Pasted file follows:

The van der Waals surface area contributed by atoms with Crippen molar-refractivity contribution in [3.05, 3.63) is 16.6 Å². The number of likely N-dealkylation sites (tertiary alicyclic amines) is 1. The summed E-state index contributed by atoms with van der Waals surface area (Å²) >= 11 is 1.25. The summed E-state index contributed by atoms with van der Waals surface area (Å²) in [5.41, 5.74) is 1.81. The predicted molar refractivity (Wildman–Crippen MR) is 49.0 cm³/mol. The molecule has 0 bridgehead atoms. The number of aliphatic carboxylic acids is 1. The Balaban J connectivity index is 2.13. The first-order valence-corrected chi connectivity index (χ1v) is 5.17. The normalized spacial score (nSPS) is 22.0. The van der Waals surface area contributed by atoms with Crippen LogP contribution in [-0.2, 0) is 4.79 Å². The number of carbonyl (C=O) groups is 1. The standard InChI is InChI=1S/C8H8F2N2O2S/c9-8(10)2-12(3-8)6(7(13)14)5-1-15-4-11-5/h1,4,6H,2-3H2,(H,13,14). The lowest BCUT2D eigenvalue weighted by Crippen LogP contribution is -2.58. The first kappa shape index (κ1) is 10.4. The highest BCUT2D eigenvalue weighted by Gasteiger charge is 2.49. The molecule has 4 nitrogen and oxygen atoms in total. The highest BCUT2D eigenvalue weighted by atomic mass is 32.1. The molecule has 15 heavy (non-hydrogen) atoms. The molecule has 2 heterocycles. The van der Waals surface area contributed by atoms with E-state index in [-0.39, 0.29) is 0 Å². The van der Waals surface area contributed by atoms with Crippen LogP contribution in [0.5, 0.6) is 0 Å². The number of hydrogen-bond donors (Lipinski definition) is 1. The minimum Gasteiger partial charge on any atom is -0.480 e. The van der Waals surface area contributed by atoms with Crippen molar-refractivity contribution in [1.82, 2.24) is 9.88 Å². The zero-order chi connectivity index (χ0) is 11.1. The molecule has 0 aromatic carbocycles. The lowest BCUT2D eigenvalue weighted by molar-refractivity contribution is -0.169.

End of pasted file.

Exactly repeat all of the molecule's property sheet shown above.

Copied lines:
The van der Waals surface area contributed by atoms with Crippen molar-refractivity contribution in [3.05, 3.63) is 16.6 Å². The number of likely N-dealkylation sites (tertiary alicyclic amines) is 1. The summed E-state index contributed by atoms with van der Waals surface area (Å²) >= 11 is 1.25. The summed E-state index contributed by atoms with van der Waals surface area (Å²) in [5.41, 5.74) is 1.81. The predicted molar refractivity (Wildman–Crippen MR) is 49.0 cm³/mol. The molecule has 0 bridgehead atoms. The number of aliphatic carboxylic acids is 1. The Balaban J connectivity index is 2.13. The first-order valence-corrected chi connectivity index (χ1v) is 5.17. The normalized spacial score (nSPS) is 22.0. The van der Waals surface area contributed by atoms with Crippen LogP contribution in [-0.2, 0) is 4.79 Å². The number of carbonyl (C=O) groups is 1. The standard InChI is InChI=1S/C8H8F2N2O2S/c9-8(10)2-12(3-8)6(7(13)14)5-1-15-4-11-5/h1,4,6H,2-3H2,(H,13,14). The lowest BCUT2D eigenvalue weighted by Crippen LogP contribution is -2.58. The first kappa shape index (κ1) is 10.4. The highest BCUT2D eigenvalue weighted by Gasteiger charge is 2.49. The molecule has 4 nitrogen and oxygen atoms in total. The highest BCUT2D eigenvalue weighted by atomic mass is 32.1. The molecule has 15 heavy (non-hydrogen) atoms. The molecule has 2 heterocycles. The van der Waals surface area contributed by atoms with E-state index in [-0.39, 0.29) is 0 Å². The van der Waals surface area contributed by atoms with Crippen LogP contribution in [0.5, 0.6) is 0 Å². The number of hydrogen-bond donors (Lipinski definition) is 1. The minimum Gasteiger partial charge on any atom is -0.480 e. The van der Waals surface area contributed by atoms with Crippen molar-refractivity contribution in [1.82, 2.24) is 9.88 Å². The zero-order chi connectivity index (χ0) is 11.1. The molecule has 0 aromatic carbocycles. The lowest BCUT2D eigenvalue weighted by molar-refractivity contribution is -0.169.